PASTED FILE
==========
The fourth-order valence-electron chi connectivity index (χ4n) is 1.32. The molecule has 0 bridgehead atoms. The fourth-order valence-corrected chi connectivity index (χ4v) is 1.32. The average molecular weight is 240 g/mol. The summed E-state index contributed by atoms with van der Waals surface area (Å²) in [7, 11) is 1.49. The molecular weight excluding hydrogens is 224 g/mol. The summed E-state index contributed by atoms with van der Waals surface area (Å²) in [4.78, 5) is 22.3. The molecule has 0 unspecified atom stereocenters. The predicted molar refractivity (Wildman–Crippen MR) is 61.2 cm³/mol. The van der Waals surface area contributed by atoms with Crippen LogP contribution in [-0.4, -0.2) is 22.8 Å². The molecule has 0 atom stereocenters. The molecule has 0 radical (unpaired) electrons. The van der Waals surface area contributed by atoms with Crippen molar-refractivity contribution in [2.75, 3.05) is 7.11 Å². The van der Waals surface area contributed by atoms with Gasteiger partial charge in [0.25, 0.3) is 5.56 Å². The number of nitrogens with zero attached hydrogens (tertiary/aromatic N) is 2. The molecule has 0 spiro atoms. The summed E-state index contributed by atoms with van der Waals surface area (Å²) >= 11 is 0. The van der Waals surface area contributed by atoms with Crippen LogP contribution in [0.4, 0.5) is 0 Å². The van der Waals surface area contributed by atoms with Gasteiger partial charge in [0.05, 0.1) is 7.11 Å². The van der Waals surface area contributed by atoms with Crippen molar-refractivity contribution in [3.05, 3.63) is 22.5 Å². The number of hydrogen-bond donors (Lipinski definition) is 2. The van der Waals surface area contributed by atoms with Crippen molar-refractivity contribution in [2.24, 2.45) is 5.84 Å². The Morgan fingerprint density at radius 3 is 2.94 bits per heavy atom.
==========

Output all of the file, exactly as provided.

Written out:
The fourth-order valence-electron chi connectivity index (χ4n) is 1.32. The molecule has 0 bridgehead atoms. The fourth-order valence-corrected chi connectivity index (χ4v) is 1.32. The average molecular weight is 240 g/mol. The summed E-state index contributed by atoms with van der Waals surface area (Å²) in [7, 11) is 1.49. The molecular weight excluding hydrogens is 224 g/mol. The summed E-state index contributed by atoms with van der Waals surface area (Å²) in [4.78, 5) is 22.3. The molecule has 0 unspecified atom stereocenters. The predicted molar refractivity (Wildman–Crippen MR) is 61.2 cm³/mol. The van der Waals surface area contributed by atoms with Crippen LogP contribution in [-0.4, -0.2) is 22.8 Å². The molecule has 0 atom stereocenters. The molecule has 0 radical (unpaired) electrons. The van der Waals surface area contributed by atoms with Crippen molar-refractivity contribution in [2.75, 3.05) is 7.11 Å². The van der Waals surface area contributed by atoms with Gasteiger partial charge in [0.25, 0.3) is 5.56 Å². The number of nitrogens with zero attached hydrogens (tertiary/aromatic N) is 2. The molecule has 0 spiro atoms. The summed E-state index contributed by atoms with van der Waals surface area (Å²) >= 11 is 0. The van der Waals surface area contributed by atoms with Crippen LogP contribution in [0.4, 0.5) is 0 Å². The van der Waals surface area contributed by atoms with Gasteiger partial charge in [0.05, 0.1) is 7.11 Å². The van der Waals surface area contributed by atoms with Crippen molar-refractivity contribution in [3.05, 3.63) is 22.5 Å². The number of hydrogen-bond donors (Lipinski definition) is 2. The van der Waals surface area contributed by atoms with Crippen molar-refractivity contribution in [2.24, 2.45) is 5.84 Å². The Morgan fingerprint density at radius 3 is 2.94 bits per heavy atom.